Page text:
Clouden calls again for decriminalisation of ganja

Attorney-at-law Anslem Clouden has been an advocate over the years for the decriminalisation of the herb known as ganja

Attorney-at-law Anslem Clouden has been an advocate over the years for the decriminalisation of the herb known as ganja

A call has been made for the Government to appoint a Parliamentary Standing Committee to review the country’s Drug Prevention and Control Act especially as it pertains to the possession and use of marijuana.

Anslem Clouden, a well-known criminal lawyer who has been advocating for the decriminalisation of marijuana for recreational use, believes the current legislation is draconian.

“The role of the Committee should be to recommend decriminalising for recreational use and legalising for medicinal use,” said Clouden.

“Reading medical reports and research and other articles about marijuana use has enlightened my knowledge about its effective role in combating certain medical ailments and I strongly believe back then and is now more convinced that Grenada need to take that route of modifying its legislation,” he added.

Clouden who has represented several persons charged with offences under the Drug Prevention and Control Act said a modification of that law will drastically reduce the prison population and at the same provide opportunities for economical development.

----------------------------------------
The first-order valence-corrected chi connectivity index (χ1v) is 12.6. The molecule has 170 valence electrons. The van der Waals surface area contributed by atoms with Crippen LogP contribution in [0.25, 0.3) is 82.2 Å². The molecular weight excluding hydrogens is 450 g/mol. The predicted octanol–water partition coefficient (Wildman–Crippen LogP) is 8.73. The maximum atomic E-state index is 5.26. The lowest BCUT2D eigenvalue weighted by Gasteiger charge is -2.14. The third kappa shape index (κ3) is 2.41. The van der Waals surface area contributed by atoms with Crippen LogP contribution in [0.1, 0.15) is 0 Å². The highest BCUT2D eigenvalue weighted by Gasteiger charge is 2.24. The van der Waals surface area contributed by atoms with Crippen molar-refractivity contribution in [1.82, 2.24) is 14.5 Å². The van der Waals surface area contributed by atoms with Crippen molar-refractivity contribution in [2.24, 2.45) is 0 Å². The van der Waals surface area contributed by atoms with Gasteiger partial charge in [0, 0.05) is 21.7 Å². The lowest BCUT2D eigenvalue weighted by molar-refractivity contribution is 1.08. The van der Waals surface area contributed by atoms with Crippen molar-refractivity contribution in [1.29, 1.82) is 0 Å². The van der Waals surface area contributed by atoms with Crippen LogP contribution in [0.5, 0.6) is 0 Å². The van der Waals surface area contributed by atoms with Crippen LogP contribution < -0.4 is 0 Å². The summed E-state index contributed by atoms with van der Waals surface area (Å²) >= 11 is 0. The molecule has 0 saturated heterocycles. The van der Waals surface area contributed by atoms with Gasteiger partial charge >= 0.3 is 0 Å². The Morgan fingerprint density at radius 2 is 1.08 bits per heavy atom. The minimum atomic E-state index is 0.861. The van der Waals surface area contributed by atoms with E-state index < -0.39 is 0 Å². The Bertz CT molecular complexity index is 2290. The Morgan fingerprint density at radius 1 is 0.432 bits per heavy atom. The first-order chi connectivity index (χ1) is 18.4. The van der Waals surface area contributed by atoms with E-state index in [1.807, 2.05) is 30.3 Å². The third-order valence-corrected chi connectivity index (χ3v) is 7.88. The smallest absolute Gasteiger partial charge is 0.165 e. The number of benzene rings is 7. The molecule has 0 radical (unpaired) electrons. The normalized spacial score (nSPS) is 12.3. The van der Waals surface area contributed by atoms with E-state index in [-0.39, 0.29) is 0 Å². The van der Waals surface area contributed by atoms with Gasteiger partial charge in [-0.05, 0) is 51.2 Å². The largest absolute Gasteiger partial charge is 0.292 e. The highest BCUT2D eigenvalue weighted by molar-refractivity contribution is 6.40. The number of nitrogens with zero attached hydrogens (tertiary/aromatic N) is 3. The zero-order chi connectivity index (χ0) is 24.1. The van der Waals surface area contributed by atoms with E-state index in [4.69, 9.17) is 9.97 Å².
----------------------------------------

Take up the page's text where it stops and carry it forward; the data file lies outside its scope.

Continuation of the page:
“When you look at the data for persons who are sent to jail for marijuana possession, the state will benefit from modifying the law because less money from taxpayers will be spent supporting those who have committed those crimes. Marijuana possession is one of the crimes that are often before the Court, so can you imagine how other cases will be dealt with and in turn reduce the growing back log,” he said.

Clouden believes that if marijuana is legalised, tourism and pharmaceutical industries would benefit.

“One of our major markets is the USA and I bet you the first country, in the region to decriminalize marijuana will have an instant increase in tourist arrival from the USA. Once a tourist knows that it will not be against the law to smoke or use a joint for recreational or medicinal use, this will change the entire landscape. Grenada needs to see that opportunity and grab it, we need to cater for all,” said Clouden.

“Caribbean countries mirror a lot of what is happening in the USA, Canada and United Kingdom, and if you look at the international world, you are seeing all these new development with regards to marijuana, so it’s just natural for our policymakers to follow. I firmly believe that the first country to jump that hurdle and modify the law will benefit tremendously in its tourism industry.”

With regards to the pharmaceutical industry, Clouden believe that farms can be established to produce marijuana to be sold directly to the pharmaceutical industry.

“We supply raw nutmegs and cocoa to the international market; we should now consider supplying marijuana to the pharmaceutical industry. Marijuana is in demand and with research now being done with the herbs and if we can supply the raw material, we should grab the opportunity,” he said.

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